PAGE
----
Ladder to the Moon

It was a hot summer solstice day June 22, 1985, and I was hiking the high country above Santa Fe with a 40-pound backpack.  Light streamed through ponderosa pines, dappling the path I walked.  My breath was coming harder so a stream along the way was welcome cool relief. Then it was onward and upward. As I approached the summit of Puerto Nambe, I paused for air in the rarefied atmosphere and took in the great expanse nearly 12,000 feet below me.  I felt small, insignificant amidst this vast panorama and yet somehow as wide and endless as the sky and its horizon. Far in the distance was Pedernal Peak on the northwest edge of the Jemez Mountain range.

Pedernal in Spanish means “flint.” The first peoples of the area call it by the Keres language name of Tsi Ping, “place of chipping away.” Centuries ago, Pueblo people traded chert and obsidian implements crafted from mines at Tsi Ping.  When I once climbed the 10,000-foot volcanic butte, I was scrambling up 8 million years of geologic history and could see the far away mountains of Colorado. Another time I explored the nearby ancient pueblo (also called Tsi Ping) perched atop a mesa and found numerous examples of archeoastronomy, places where researchers believe certain natural features align on specific seasonal, lunar and solar events and figure into sacred ritual observances of the people. As they continue do today in the Pueblos, these cyclical events foster awareness of our essential connection with nature and a sense of balance and inspiration. 

Silently standing on the summit of the Sangre de Cristos and looking back at Tsi Ping, I was awestruck at the drama of sky and earth before me. I was certainly not the only one to feel that way. In 1958, famed artist Georgia O’Keefe painted Tsi Ping with a ladder to a moon suspended in a turquoise sky. The moon was in perfect balance, halfway between full and new, light slicing it exactly in half.  They say Georgia thought if she painted it enough times it would become “hers.” Was the painting just a reflection of surroundings at her Ghost Ranch house?  Or did it symbolize some kind of unseen link between us and cosmic forces like the ladder in a sacred ceremonial Pueblo kiva? We can only guess at the answer, but O’Keefe passed on March 6, 1986 and her ashes were spread atop the peak according to her wishes.  If the mountain did not become hers, perhaps she was claimed by the mountain.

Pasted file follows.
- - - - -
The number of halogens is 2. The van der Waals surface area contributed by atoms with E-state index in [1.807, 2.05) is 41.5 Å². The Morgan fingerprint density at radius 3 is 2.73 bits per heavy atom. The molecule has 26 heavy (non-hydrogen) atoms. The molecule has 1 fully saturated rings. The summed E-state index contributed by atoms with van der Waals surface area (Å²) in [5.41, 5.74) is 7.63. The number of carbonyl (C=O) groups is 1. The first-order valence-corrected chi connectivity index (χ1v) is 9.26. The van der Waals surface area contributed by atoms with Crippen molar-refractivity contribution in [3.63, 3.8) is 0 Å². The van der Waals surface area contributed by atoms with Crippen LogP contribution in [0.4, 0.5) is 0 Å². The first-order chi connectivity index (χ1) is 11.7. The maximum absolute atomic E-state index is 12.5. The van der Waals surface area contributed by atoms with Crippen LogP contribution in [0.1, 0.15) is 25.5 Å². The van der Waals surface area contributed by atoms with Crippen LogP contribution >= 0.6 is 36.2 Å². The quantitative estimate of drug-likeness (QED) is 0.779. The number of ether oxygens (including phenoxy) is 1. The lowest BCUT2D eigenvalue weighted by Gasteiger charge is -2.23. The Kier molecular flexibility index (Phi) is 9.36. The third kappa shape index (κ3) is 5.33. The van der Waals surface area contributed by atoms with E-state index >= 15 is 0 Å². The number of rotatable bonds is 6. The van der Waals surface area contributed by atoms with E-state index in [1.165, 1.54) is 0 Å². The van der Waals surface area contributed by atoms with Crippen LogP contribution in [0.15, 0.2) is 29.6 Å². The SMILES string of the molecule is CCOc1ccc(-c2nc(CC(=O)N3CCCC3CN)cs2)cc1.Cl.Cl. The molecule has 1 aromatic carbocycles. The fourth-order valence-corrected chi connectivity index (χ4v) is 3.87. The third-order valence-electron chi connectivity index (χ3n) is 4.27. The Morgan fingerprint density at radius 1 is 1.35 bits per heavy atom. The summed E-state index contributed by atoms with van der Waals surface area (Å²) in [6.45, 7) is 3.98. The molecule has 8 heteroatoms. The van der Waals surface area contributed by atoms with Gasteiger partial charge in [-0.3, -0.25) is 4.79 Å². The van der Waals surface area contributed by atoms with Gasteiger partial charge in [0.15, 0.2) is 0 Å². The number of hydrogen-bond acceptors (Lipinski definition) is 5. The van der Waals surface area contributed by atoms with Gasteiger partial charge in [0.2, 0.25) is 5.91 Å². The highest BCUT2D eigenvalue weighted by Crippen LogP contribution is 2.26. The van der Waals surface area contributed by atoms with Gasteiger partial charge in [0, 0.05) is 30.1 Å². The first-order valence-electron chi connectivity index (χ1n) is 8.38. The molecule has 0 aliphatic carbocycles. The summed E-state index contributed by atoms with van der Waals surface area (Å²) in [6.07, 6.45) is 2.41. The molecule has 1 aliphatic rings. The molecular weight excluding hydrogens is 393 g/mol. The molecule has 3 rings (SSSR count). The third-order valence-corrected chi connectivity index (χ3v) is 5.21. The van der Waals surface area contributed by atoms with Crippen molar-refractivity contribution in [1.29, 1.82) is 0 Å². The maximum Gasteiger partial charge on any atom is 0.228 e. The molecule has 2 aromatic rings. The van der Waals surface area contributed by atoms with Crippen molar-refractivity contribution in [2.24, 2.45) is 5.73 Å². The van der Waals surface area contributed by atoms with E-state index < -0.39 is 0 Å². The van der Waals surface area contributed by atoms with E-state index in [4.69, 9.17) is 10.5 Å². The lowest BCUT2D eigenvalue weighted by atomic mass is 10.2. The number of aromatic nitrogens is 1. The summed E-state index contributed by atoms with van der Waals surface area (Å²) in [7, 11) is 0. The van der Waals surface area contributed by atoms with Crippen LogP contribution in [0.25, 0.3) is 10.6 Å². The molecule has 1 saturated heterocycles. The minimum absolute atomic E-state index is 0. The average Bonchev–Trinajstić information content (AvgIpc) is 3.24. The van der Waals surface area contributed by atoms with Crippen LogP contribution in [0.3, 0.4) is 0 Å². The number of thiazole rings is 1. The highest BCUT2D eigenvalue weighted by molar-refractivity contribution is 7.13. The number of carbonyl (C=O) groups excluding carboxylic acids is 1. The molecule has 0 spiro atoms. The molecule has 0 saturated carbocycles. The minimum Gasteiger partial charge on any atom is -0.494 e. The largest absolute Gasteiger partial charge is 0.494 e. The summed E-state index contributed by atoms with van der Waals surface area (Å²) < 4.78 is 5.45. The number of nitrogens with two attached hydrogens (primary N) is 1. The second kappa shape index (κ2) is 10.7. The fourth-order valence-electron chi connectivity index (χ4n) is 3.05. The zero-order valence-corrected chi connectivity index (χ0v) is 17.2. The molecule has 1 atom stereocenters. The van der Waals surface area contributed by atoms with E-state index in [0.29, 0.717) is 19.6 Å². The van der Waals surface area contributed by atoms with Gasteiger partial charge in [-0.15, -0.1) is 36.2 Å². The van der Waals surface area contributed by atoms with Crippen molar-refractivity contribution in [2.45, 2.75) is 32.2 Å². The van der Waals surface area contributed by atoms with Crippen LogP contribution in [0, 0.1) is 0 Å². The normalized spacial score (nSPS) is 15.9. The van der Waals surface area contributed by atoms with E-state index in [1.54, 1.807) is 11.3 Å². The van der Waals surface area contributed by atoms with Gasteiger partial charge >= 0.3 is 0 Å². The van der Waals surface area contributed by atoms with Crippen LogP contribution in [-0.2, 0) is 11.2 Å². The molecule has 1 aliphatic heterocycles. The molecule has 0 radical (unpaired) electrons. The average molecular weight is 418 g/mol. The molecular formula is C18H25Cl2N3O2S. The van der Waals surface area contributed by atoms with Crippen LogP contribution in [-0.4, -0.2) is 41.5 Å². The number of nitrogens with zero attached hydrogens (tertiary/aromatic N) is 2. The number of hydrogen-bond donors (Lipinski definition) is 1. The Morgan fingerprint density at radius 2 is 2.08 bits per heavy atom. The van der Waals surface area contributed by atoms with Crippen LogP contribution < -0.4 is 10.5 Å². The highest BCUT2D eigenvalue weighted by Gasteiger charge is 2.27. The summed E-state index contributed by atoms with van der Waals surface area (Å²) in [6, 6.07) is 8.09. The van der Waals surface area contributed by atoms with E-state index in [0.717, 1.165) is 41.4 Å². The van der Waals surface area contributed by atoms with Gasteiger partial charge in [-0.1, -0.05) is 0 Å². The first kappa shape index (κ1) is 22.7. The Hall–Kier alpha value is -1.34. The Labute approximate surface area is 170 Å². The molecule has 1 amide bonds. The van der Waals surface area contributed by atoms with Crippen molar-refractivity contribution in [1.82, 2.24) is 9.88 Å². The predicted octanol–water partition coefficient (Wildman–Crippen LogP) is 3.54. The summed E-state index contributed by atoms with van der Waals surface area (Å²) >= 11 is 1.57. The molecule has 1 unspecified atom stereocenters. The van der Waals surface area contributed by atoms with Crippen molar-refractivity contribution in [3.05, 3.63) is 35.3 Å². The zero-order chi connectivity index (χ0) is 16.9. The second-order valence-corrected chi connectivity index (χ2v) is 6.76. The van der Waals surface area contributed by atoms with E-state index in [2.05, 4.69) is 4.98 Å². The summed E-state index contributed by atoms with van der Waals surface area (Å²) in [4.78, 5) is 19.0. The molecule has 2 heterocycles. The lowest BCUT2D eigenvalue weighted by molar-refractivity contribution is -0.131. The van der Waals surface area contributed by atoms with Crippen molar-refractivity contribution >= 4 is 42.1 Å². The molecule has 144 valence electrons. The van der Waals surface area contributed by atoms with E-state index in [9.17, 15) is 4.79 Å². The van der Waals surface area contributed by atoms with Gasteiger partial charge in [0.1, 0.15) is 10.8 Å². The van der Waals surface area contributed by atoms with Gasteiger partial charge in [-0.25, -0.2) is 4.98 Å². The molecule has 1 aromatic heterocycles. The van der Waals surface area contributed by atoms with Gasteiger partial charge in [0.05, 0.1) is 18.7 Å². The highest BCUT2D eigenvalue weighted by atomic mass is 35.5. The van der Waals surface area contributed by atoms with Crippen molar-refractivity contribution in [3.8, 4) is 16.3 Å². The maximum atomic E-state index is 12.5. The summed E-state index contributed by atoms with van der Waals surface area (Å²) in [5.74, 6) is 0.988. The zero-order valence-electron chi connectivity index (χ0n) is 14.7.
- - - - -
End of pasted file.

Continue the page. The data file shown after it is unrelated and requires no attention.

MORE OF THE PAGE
O’Keefe was a fearless pioneer when women were more likely to be found cooking in the kitchen and cleaning up after their families.  That’s a sacred role, but O’Keefe was an iconoclastic renegade, a rebel with a cause and a profoundly talented one at that.  I’m a lot rebel myself and I like that in her. She also took a local young man, Tio Manzanares, under her wing and supported his education and employment. Tio later became a friend of mine as well as an Earth Walks cultural guide. O’Keefe gave generously to the local elementary school and other causes.

It was getting late that summer solstice afternoon, and I needed to make camp in the Puerto Nambe area.  But I was glued in astonishment to the rock in the meadow where I sat watching the path of the sun make a direct arc towards the dark pyramid of Tsi Ping.  As it reached the horizon the huge burning orb of orange and red set directly behind the pointed peak, bisecting it exactly in half.  Had I been here a few days before or after, I would not have seen this phenomenon. In that profound instant, dots and lines connect in my mind.

There are no accidents. I was watching this convergence of sun and earth that in my bones I knew was a part of ancient rituals at this very spot. I had not only a visual connection with Tsi Ping at that moment, but something else powerful, unnamable, timeless. The sun set and I had to set up my camp for the night.  Hoisting up my backpack I walked the steep mountain pass trail into the growing darkness of evening, like walking up the steps of Georgia’s ladder to the sky. Somewhere above me that moon must have been hanging in perfect balance.